‘Pioneering Performance” is the theme for the Shell Oil Products US display at the 2016 SEMA Show in Las Vegas. Among the 25 vehicles in the display are a couple of customized Chevys — a 1960 Impala convertible and 2017 Camaro SS — the 1972 Ford Maverick “Project Underdog,” and one of the earliest and best-known of all customized rides, the 1911 Marmon Wasp that won the inaugural Indianapolis 500-mile race.
If you’re wondering what was customized about the Wasp, it was the non-factory rear-view mirror that allowed racer Ray Harroun to bypass the rule requiring a riding mechanic for the race and to go it solo, checking on any onrushing vehicles via his rear-view mirror.
Some credit Harroun for inventing the automotive rear-view mirror. While he may have been the first to use it, he applied the idea after seeing a similar mirror on a horse-drawn carriage and realized the device might give him an edge on the race track.
The Marmon Wasp is at SEMA on loan for the Shell display from the Indianapolis Motor Speedway and is shown alongside its Historic Vehicle Association National Historic Vehicle Register brass plate. The Wasp is one of 14 vehicles included so far on the national register.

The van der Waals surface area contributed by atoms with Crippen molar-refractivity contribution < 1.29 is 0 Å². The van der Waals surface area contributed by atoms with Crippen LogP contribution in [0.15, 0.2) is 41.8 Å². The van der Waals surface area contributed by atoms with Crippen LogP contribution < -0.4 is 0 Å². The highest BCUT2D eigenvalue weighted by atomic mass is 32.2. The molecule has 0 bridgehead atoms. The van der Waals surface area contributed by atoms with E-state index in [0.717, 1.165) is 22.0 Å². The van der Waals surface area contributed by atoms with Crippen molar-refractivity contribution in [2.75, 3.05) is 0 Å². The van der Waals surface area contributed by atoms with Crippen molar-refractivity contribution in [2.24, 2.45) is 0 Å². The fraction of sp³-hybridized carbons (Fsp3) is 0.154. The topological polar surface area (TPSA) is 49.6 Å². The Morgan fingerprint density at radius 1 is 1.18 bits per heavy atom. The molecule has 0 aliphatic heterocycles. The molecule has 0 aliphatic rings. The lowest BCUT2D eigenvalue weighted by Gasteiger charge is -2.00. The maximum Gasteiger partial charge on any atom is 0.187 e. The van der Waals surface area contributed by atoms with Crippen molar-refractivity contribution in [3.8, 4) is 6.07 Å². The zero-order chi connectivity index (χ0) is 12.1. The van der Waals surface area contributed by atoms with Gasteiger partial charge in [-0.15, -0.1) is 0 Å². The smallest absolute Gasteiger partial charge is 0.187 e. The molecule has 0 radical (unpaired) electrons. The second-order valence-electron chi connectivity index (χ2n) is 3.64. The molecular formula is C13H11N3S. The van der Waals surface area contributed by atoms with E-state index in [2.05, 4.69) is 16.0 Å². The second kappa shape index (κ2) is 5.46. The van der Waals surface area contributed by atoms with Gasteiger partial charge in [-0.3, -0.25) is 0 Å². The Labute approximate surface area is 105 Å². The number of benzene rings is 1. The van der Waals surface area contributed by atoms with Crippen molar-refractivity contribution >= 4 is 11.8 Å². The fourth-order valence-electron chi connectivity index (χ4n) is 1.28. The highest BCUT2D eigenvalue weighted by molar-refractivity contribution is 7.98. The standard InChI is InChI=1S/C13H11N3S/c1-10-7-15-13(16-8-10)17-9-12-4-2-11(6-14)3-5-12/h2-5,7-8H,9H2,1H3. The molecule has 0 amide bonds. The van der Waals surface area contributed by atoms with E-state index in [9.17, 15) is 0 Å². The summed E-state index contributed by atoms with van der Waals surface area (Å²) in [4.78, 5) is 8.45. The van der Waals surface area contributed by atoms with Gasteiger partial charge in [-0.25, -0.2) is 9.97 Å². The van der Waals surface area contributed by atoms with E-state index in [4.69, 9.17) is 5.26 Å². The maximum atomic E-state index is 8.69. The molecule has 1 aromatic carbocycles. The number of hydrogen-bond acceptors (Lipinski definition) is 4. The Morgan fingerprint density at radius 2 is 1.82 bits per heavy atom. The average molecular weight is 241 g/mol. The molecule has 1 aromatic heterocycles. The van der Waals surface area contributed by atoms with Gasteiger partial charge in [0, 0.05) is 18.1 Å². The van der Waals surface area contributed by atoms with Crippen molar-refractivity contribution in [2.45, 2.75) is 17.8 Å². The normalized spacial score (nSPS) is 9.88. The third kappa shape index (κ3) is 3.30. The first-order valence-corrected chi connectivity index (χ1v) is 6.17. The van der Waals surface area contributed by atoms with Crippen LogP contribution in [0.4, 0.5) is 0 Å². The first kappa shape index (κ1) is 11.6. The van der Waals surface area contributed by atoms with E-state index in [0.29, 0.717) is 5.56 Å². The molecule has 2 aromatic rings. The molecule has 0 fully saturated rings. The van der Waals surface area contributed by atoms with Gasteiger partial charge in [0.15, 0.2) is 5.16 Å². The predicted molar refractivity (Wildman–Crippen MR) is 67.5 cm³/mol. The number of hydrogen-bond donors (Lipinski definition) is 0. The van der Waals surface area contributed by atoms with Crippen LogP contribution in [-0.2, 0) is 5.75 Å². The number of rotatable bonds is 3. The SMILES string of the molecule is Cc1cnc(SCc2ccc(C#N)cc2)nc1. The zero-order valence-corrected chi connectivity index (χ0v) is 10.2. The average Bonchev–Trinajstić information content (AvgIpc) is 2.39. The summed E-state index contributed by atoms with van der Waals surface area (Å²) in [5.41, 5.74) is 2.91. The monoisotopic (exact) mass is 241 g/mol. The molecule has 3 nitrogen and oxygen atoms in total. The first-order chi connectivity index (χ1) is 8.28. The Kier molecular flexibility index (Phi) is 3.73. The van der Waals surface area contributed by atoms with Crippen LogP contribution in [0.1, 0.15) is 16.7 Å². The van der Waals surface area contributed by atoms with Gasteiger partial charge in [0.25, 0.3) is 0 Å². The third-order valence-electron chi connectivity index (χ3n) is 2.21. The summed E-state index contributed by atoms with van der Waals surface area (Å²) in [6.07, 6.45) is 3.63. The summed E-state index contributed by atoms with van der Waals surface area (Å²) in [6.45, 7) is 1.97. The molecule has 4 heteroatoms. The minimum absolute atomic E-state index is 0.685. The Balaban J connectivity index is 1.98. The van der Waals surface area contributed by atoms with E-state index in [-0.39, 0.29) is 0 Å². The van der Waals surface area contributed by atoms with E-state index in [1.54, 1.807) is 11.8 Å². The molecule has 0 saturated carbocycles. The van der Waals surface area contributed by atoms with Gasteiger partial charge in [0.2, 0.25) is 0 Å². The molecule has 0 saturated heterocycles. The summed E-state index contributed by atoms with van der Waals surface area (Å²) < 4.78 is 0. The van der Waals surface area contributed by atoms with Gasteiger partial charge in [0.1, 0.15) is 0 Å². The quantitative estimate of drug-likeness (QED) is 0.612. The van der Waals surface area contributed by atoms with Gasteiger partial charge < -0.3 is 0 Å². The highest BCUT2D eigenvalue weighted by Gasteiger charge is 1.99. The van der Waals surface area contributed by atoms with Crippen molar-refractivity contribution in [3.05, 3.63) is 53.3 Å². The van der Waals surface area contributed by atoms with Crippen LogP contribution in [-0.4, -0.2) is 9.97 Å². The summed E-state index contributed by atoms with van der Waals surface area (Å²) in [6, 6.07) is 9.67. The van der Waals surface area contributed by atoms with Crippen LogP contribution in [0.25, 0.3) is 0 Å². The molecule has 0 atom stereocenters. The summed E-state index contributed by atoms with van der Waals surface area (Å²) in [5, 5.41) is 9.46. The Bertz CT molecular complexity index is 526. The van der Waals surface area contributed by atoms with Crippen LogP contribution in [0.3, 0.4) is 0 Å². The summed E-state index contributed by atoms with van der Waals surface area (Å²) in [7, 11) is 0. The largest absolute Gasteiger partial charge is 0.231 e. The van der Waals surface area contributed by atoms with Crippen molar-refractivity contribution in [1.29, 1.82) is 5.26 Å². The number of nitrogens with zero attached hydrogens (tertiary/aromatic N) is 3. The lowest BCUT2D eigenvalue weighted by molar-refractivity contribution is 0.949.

One of the things that makes the Shell display even more significant is that the cars are parked outside the Las Vegas Convention Center buildings, which means you don’t need a SEMA trade-show badge to see it or any of the other cars on the walkways or in the parking lots in front of the convention center.
The show of the Specialty Equipment Market Association officially opens Tuesday and runs through Friday afternoon.
One open-to-the-public event is scheduled in conjunction with the show. As the show ends Friday, the cars on display drive out of the convention center starting at 3 p.m. and cross the street into the “gold lot” parking area for the annual SEMA Ignited, an event that features cars, music, auto celebrities, food trucks and more. SEMA Ignited runs until 10 p.m.